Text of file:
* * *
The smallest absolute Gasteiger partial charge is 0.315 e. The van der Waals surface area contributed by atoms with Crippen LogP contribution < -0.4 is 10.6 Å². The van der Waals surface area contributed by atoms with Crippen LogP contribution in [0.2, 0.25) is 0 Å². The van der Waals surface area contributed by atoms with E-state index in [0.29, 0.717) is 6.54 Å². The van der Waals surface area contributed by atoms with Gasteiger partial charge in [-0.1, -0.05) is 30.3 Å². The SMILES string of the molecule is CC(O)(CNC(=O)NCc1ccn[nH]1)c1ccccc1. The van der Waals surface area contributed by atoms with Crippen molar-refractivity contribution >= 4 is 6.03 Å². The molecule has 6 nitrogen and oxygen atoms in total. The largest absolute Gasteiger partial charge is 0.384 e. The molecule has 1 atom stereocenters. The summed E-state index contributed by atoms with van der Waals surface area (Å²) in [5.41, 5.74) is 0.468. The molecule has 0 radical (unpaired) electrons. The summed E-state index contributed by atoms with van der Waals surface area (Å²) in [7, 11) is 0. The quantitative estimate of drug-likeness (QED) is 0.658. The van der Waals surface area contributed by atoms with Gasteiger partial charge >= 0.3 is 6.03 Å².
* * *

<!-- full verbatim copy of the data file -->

The smallest absolute Gasteiger partial charge is 0.315 e. The van der Waals surface area contributed by atoms with Crippen LogP contribution < -0.4 is 10.6 Å². The van der Waals surface area contributed by atoms with Crippen LogP contribution in [0.2, 0.25) is 0 Å². The van der Waals surface area contributed by atoms with E-state index in [0.29, 0.717) is 6.54 Å². The van der Waals surface area contributed by atoms with Gasteiger partial charge in [-0.1, -0.05) is 30.3 Å². The SMILES string of the molecule is CC(O)(CNC(=O)NCc1ccn[nH]1)c1ccccc1. The van der Waals surface area contributed by atoms with Crippen molar-refractivity contribution >= 4 is 6.03 Å². The molecule has 6 nitrogen and oxygen atoms in total. The largest absolute Gasteiger partial charge is 0.384 e. The molecule has 1 atom stereocenters. The summed E-state index contributed by atoms with van der Waals surface area (Å²) in [5.41, 5.74) is 0.468. The molecule has 0 radical (unpaired) electrons. The summed E-state index contributed by atoms with van der Waals surface area (Å²) in [7, 11) is 0. The quantitative estimate of drug-likeness (QED) is 0.658. The van der Waals surface area contributed by atoms with Gasteiger partial charge >= 0.3 is 6.03 Å².